tinkerer Jacob Brodbeck made the first alleged airplane flight in
Texas in 1865, or just less than four decades before the Wright
Brothers took wing at Kitty Hawk, North Carolina in 1903.
The first official airplane flight in the state happened in Houston
on Feb. 18, 1910 at a show put on by the Houston Post and the Western
Land Company. The pilot was Louis Paulhan, a Frenchman who was already
a superstar of Europeans skies. He came to America for a series
of exhibitions, which pleased the Wright Brothers not at all.
The brothers and their lawyers claimed that certain design elements
of his Farman biplane violated the Wright Brothers' patents. A man
who wasn't afraid to fly those flimsy first airplanes - the Farman
biplane was essentially a manned box kite - wasn't afraid of lawsuits.
He flew anyway, but he did cut the tour short because of all the
The Houston Post reported that 3,500 people showed up to witness
"the greatest invention of the present era." Admission, which included
a round-trip ride on the Galveston, Houston and Henderson Railroad,
was $1.25, or about $30 in today's dollars. If you drove there,
you paid a dollar.
The weather was soggy and windy, not ideal weather for the flimsy
Farman, but Paulhan decided to give it a go. He checked and double-checked
every inch of the airplane, then dropped his arm to signal his assistants
to spin the propeller and get the hell out of the way.
"When the mammoth dragon fly-looking machine left the earth, a murmur
disturbed the previous silence, and within an instant, the retreating
aviator received a welcome from the 3,000 throats," the Post reported.
(The response from the other 500 alleged spectators is not recorded.)
Paulhan flew south-southeast, circled back over the spectators and
landed. Many of the passengers, thinking this was all there was,
boarded waiting trains. But Paulhan was merely making an impromptu
engine repair. Within minutes, he had the plane airborne again.
And again. He flew three more times, each flight lasting about 10
Houston Chronicle reporter B.H. Carroll, Jr. waxed poetic about
Paulhan's flight: "Paulhan himself is but an operator of a machine,
a dexterous chauffeur of the air, a sky pilot, a jockey of aerial
race horses…who has dared to try out the mettle of the Pegasus that
was created by the genius of other men, and to soar to heights that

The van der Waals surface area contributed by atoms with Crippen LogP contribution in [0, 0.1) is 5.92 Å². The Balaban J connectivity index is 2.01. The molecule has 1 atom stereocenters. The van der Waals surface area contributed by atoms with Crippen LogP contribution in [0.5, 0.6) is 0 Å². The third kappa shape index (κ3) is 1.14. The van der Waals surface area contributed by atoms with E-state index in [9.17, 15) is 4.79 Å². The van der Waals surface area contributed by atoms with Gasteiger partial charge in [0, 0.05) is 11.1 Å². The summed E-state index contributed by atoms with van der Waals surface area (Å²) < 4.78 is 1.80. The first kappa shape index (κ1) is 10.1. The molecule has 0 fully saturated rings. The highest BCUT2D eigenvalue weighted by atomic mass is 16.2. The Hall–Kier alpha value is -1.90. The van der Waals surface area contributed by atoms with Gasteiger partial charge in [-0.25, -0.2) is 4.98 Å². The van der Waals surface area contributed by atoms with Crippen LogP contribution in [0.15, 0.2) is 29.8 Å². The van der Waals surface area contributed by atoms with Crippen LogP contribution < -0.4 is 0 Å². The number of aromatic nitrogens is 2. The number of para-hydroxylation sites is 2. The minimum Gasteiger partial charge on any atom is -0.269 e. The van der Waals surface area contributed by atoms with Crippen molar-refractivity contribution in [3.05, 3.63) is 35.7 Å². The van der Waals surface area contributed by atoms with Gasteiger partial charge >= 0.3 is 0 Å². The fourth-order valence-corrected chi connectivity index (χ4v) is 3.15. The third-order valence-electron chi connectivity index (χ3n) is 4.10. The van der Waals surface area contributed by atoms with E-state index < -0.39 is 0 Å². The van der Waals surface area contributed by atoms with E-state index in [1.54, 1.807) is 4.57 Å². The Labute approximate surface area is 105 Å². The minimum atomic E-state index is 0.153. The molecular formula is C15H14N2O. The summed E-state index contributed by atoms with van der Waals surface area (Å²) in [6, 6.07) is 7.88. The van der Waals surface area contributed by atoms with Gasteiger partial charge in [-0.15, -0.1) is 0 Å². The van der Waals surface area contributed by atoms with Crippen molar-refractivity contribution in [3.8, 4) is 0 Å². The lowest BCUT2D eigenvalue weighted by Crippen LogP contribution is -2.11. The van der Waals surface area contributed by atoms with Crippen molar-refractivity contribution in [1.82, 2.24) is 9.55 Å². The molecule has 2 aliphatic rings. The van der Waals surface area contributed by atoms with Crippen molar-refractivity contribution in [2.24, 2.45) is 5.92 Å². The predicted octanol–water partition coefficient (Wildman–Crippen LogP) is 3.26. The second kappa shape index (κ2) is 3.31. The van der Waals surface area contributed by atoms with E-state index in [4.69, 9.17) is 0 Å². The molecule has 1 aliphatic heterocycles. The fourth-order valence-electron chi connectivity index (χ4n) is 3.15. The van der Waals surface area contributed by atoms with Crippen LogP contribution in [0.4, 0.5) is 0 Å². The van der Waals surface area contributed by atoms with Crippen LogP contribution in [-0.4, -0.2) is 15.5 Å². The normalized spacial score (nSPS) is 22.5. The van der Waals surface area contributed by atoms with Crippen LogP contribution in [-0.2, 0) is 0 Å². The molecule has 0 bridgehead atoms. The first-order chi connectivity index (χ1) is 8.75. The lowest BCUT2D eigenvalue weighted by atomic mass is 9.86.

eagles do not dare."
The second day of the airshow drew a reported 6,000 people. A scheduled
third day had to be cancelled because of bad weather. Paulhan was
scheduled for more appearances following the Houston show, but instead
he returned to France to get away from the Wright Brothers and their
pesky, persistent lawyers.
The show inspired
the Chronicle editorial board to ponder the future the city had
just glimpsed: "Certainly the airship is coming faster than the
automobile, a development of the velocipede, and the imaginative
may please themselves by speculation concerning the changes that
will be brought about in everyday life and in civilization as a
whole when it will be possible to fly from Houston
to New York or Europe."
Two weeks after Paulhan left Texas, Army lieutenant Benjamin Foulois
flew the Wright Brothers biplane, which the Army had purchased,
in San Antonio. Three
years after that he was part of a squadron menacing Pancho Villa
along the border.
The vast expanses
of Texas made the state a good match for the airplane. Early aviation
pioneers like Wiley Post, Howard Hughes, barnstormer Slats Rodgers,
Bessie Coleman - the first woman and the first African-American
to get a pilot's license in Texas - and Kathy Stinson made the skies
Officially, it all started in Houston,
76 years prior to the first manned spacecraft "slipping the surly
bonds of earth" on its way to the moon.
© Clay Coppedge
"Letters from Central Texas"
August 1, 2015 column
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